Triangle. Ultimate core of Polish defense is the triangular Central Region of Industry (C. O. P.) between Cracow on the west, Lwów on the east, Lublin on the north. Into this area, guarded by highlands, served by two rivers, Poland two years ago moved her vital steel and munitions works, built power plants, at a cost of $200,000,000.

Postern. If forced back into her Triangle, Poland can expect direct aid only through her southeast postern, the valley of the Dniester down to Rumania and the Black Sea. Clearly seen last week was the reason why Poland, when Hitler carved Czecho-Slovakia, stood watchful guard over those Carpathian peaks which frown down on the Dniester Valley. When Hungarians rushed in and seized the Carpatho-Ukraine (eastern tip of Czecho-Slovakia), Poles embraced them at their new common border, for Hungary is traditionally Poland’s friend. Much depends for Poland on Hungary’s continued neutrality, for only by marching around through Hungary, unless he fights through from Cracow to Lwów, can Hitler sever the artery (river, railroad, broad highway) by which France and Britain may give Poland blood transfusions via the Mediterranean (see p. 22).

On the East. Poland’s defenses are not concentrated. Only five fortified cities piece out the distances not protected by the morasses of the many-branched Pripet River, to stave out the Red Army which last week growled ominously (see p. 35). Should the Red Army move west, Poland would desperately need Rumanians, Turks and Greeks to help man its eastern marches.

>Heroes this week were a handful of Polish soldiers left in charge of the Westerplatte munitions dump. Under steady bombing and shell fire, they held out as a suicide squad in the thick-walled fortress, replying from its depths with machine gun fire, resolved to blow up the dump and themselves with it before surrendering.

>Another small band of Poles took and held the Danzig post office until artillery was drawn up to blow away the building’s face, gasoline poured on from above and set afire.

>German planes dropped soldiers (with parachutes) behind Polish lines, where they reconnoitred, reported back to their army via small, portable radios. Poles captured them right & left, gave ‘them short shrift. Over bombed Warsaw, the Poles erected a poor imitation of London’s “balloon barrage,” claimed that a German pilot got caught in the net.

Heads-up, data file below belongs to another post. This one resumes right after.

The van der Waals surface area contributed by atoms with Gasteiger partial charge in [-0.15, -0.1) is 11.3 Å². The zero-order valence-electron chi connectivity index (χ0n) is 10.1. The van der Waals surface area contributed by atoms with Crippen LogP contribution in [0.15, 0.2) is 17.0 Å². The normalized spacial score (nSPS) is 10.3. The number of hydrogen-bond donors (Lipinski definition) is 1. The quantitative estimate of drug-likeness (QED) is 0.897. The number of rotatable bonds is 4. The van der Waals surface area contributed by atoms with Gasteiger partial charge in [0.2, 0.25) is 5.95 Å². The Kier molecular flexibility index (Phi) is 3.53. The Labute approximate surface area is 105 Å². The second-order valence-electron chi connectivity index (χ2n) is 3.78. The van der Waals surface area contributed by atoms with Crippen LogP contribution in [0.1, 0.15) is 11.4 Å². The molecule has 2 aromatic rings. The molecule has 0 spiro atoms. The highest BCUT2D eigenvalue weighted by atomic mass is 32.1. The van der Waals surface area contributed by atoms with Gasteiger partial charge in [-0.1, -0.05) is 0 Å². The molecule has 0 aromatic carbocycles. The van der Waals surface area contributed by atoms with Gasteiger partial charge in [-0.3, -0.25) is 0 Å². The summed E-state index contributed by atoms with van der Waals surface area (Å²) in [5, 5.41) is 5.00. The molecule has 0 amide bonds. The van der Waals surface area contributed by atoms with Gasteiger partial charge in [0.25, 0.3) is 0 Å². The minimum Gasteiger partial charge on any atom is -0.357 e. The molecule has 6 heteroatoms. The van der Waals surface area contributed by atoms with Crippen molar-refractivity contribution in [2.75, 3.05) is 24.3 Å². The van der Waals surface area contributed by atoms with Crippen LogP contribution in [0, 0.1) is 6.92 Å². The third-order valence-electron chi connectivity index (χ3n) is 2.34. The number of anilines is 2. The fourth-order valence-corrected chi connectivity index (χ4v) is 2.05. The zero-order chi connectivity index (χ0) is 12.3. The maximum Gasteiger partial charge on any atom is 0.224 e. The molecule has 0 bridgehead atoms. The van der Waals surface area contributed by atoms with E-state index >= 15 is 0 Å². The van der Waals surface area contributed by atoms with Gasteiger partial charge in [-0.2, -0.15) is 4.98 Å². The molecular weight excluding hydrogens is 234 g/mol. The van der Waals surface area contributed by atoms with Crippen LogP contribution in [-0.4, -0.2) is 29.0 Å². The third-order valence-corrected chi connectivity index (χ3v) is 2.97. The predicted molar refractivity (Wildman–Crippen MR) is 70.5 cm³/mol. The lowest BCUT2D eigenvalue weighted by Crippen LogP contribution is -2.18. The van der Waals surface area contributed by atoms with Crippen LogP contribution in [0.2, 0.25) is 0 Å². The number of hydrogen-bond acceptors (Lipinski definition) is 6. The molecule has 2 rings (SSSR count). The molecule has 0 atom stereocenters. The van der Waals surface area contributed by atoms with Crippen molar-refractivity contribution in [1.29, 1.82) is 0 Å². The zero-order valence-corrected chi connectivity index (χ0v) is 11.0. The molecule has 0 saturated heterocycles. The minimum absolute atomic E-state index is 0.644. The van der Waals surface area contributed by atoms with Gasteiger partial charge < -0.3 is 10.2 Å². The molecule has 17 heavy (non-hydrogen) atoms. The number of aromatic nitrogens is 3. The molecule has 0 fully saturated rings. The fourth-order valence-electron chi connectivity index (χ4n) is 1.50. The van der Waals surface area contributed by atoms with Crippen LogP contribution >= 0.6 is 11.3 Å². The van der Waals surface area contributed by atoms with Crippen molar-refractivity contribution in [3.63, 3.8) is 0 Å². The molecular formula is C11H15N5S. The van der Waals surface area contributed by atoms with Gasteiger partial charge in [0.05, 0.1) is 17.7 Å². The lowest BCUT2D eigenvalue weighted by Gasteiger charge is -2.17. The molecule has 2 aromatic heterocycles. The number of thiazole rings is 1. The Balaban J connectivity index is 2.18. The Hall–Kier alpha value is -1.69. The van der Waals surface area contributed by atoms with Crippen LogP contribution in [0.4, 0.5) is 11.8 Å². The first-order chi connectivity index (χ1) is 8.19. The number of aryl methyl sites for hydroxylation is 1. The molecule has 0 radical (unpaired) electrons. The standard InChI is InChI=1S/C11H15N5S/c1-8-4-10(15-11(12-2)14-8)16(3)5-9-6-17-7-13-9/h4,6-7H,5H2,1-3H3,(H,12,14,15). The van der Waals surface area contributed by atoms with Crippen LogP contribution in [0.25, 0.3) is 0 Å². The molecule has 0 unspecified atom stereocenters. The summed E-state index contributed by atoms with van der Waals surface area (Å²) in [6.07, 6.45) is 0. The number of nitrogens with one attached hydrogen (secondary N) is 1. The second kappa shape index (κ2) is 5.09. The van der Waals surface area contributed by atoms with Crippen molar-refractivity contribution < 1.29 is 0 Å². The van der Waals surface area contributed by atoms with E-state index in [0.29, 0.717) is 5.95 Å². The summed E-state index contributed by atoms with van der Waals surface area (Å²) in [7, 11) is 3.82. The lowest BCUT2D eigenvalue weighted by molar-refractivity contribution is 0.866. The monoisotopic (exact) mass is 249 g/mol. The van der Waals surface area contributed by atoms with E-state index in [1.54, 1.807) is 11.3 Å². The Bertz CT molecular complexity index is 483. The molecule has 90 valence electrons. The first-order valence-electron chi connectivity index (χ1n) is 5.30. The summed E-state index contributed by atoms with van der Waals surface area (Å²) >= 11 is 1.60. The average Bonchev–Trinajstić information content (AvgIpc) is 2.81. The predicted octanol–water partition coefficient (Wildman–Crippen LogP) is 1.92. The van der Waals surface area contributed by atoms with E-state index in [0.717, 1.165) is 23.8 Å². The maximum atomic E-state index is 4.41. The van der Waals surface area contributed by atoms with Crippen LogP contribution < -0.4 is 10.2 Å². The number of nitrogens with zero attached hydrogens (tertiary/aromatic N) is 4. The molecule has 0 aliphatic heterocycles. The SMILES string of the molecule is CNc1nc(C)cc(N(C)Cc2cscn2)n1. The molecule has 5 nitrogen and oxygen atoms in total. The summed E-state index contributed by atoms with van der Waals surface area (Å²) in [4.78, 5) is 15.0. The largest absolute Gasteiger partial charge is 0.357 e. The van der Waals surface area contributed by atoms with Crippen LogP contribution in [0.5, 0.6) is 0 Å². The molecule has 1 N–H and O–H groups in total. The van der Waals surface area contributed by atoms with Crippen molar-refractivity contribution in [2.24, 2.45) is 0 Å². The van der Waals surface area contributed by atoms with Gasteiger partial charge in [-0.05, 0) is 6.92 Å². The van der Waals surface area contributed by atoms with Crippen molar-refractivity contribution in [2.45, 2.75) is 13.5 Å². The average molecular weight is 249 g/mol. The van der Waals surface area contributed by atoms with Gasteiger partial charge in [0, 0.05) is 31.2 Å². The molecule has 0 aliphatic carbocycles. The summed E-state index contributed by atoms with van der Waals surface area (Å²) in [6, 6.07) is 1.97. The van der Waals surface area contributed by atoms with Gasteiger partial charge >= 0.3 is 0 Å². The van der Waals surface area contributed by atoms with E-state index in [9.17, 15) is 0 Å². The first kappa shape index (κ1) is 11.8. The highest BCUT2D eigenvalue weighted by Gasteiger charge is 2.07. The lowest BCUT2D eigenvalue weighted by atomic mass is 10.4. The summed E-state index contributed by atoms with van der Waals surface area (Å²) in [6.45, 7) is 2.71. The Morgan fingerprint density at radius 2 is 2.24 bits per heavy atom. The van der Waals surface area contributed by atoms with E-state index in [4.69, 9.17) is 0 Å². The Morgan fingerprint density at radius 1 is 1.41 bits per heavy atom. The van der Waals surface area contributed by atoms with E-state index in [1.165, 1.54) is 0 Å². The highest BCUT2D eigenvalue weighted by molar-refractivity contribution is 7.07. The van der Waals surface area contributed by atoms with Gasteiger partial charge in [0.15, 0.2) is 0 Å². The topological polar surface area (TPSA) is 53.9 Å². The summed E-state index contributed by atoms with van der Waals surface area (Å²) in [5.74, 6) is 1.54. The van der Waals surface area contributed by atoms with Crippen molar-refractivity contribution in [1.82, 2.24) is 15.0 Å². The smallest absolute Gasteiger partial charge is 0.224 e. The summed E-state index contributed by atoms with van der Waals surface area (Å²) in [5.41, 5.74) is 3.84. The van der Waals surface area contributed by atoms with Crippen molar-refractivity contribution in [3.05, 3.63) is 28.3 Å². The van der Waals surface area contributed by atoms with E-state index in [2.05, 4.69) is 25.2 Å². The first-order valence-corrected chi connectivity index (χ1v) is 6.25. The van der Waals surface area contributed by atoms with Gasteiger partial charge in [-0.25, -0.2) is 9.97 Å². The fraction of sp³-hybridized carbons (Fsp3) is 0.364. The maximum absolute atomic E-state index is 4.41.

>Gas was first reported on the war’s fourth day, dropped in bombs by German planes.

>The Germans complained that Polish civilians were taking up arms, waging treacherous guerrilla warfare in their rear.

>The German Navy claimed full control of the Baltic, said it had sunk a Polish destroyer and submarine off Gdynia.

Puck & Luck

Foreigners have several times conquered Poland, but few foreigners have ever mastered the pronunciation of Polish. It has a peculiar letter similar to L which is pronounced like W; W is pronounced like V or F; CZ like SH; SZ as in the word “azure.” Poles also frequently half tick off an extra consonant or two that is hitched in front of many words, and pronounce OW at the end of words as in “woof-woof.”

The names of various places and people connected with the War in Poland, together with rough approximations of their pronunciation (suitable for U. S. tongues):

  • Warszawa (Warsaw): var-sha-va
  • Bydgoszcz: bid-goch
  • Wisla (Vistula) : vees-wa.
  • Tczew: cheff
  • Poznań: posh-nine
  • Grudziadz: groo-jaj
  • Lódź: wooj
  • Mlawa: Wa-va.
  • Czestochowa: ches-to-Ao-va
  • Kraków: kra-koof
  • Lwów: voof
  • Rzeszów: shay-shooi
  • Chojnice: hoy-weet-sa
  • Katowice: kat-o-veet-sa.
  • Brześć: shetch
  • Pszczyna: sh-chee-na
  • Przasnysz: shas-nitch
  • Przemyśl: shem-ishl
  • Puck: pootsk
  • Luck: wootsk
  • Smigly-Rydz: shmig-wy-rij
  • Slawoj-Skladkowski: swa-voy-skwad-kof-ski
  • Swistoslawski: svis-to-swav-ski
  • Kasprzycki: kasp-sheet-ski
  • Moscicki: mo-cheet-ski
  • Stachiewicz: stahi-evish
  • Raczynski: rash-een-ski
  • Lukasiewicz: woo-feasz-evish
  • Potocki: pot-otski

*In 1927 at the Geneva disarmament talks U.S. Delegate Hugh Gibson said : “This conference has become a matter of hogs, fogs, and bogs.”